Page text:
Don’t forget if you’re a professional working with young people you can contact the Professionals Online Safety Helpline for further advice and support:

Are you a parent or carer who has found themselves taking on the role of a teacher too?

Whilst we all try to navigate this new role and strike the right balance between working, schooling and free time, we’re bound to hit a few bumps in the road.

The reality of changing a physical learning environment into a virtual one can present its own problems. For some, they might be having to navigate entirely new online systems and platforms not to mention trying to supervise a child’s learning. Also, having children home all day, might mean (emphasis on might!) that suddenly you are gifted more of an insight into their online world. This may throw up opportunities to learn together but could equally bring some problems to the surface.

  • Email schools for advice and guidance about the applications being used in online learning. They are still working remotely and will respond to emails and phone calls. Ask for advice and help if you need it. Having a chat with your child’s class teacher may help to reassure you and give some steer on what to focus on for your child. No-one expects you to drop everything and replicate the school environment at home, rather, just to focus on a few bits each day where you can. Remember the ratio of you to your children is a lot smaller than that of a class teacher, you’ve got this!
  • If you’re juggling work as well as this new role, speak to your employer about what is expected of you and what can reasonably be achieved during this time. A reasonable employer will understand that these are extraordinary circumstances and make allowances for that. If you feel you are not being treated fairly or whether measures that can be put in place are not being followed, find out what your rights are and speak to ACAS and/ or Citizens Advice for further advice and support.
  • If an issue comes to light online either for you or your child, visit Report Harmful Content for more advice. If you have already reported the issue but haven’t received a response, or it wasn’t quite what you were expecting, do submit a report to us for review. We may be able to escalate an issue for further investigation and rest assured, if we can’t help, we’ll do our best to signpost you to the people that can. Anyone over the age of 13 can submit reports and access on their devices. It’s worth letting children know about the website in case their first response isn’t automatically to come and tell you.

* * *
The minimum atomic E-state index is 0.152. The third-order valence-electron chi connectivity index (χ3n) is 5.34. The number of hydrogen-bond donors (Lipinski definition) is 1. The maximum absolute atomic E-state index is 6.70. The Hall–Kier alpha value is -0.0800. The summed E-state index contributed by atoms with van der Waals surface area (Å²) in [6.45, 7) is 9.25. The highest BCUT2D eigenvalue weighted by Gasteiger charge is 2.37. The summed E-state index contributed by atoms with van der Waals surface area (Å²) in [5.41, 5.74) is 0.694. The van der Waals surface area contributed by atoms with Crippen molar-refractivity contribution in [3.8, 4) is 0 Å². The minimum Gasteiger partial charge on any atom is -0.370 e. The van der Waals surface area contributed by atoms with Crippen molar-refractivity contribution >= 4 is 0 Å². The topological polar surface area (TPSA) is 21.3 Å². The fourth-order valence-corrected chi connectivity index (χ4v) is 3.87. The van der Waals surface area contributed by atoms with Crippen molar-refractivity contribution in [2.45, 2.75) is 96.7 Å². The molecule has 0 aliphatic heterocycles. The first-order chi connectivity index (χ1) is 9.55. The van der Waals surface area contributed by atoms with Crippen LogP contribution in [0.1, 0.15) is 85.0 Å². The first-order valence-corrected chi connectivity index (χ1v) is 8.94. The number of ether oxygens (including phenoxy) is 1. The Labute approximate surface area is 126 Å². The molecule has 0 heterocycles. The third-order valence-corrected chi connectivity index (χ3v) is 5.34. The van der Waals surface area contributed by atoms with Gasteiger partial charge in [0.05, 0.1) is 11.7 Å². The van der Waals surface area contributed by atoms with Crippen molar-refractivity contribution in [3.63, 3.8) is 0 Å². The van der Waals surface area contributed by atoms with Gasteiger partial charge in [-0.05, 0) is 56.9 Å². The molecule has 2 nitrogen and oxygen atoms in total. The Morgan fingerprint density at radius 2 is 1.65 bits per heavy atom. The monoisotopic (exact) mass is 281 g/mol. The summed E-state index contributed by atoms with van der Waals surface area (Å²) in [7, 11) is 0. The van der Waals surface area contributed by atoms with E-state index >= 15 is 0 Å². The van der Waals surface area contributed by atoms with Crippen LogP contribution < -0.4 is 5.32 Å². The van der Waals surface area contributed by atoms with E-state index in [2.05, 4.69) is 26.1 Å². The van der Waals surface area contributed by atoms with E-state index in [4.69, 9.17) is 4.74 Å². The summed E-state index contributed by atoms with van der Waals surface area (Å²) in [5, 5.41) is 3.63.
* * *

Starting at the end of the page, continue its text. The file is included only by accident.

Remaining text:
• Try and strike a balance that’s right for you. There may be all singing all dancing remote learning schools popping up online, perhaps your child’s school is one of them. The intention is good here, but being online for the whole school day is an incredibly long time for young people, especially primary aged children. Do take a look at our article about balancing screen time for further advice. 
  • Don’t forget that key workers are entitled to continued child care at this time. Many schools will be adapting to provide this level of support. Whilst the arrangements being made won’t suit everyone, this might take a weight off your mind. Do take a look at the government’s definition of key workers to see if you’re eligible.

Remember, we are here to help you. Any problems or issues that may arise, please contact one of our helplines. You can find out more about our services here and how we can help.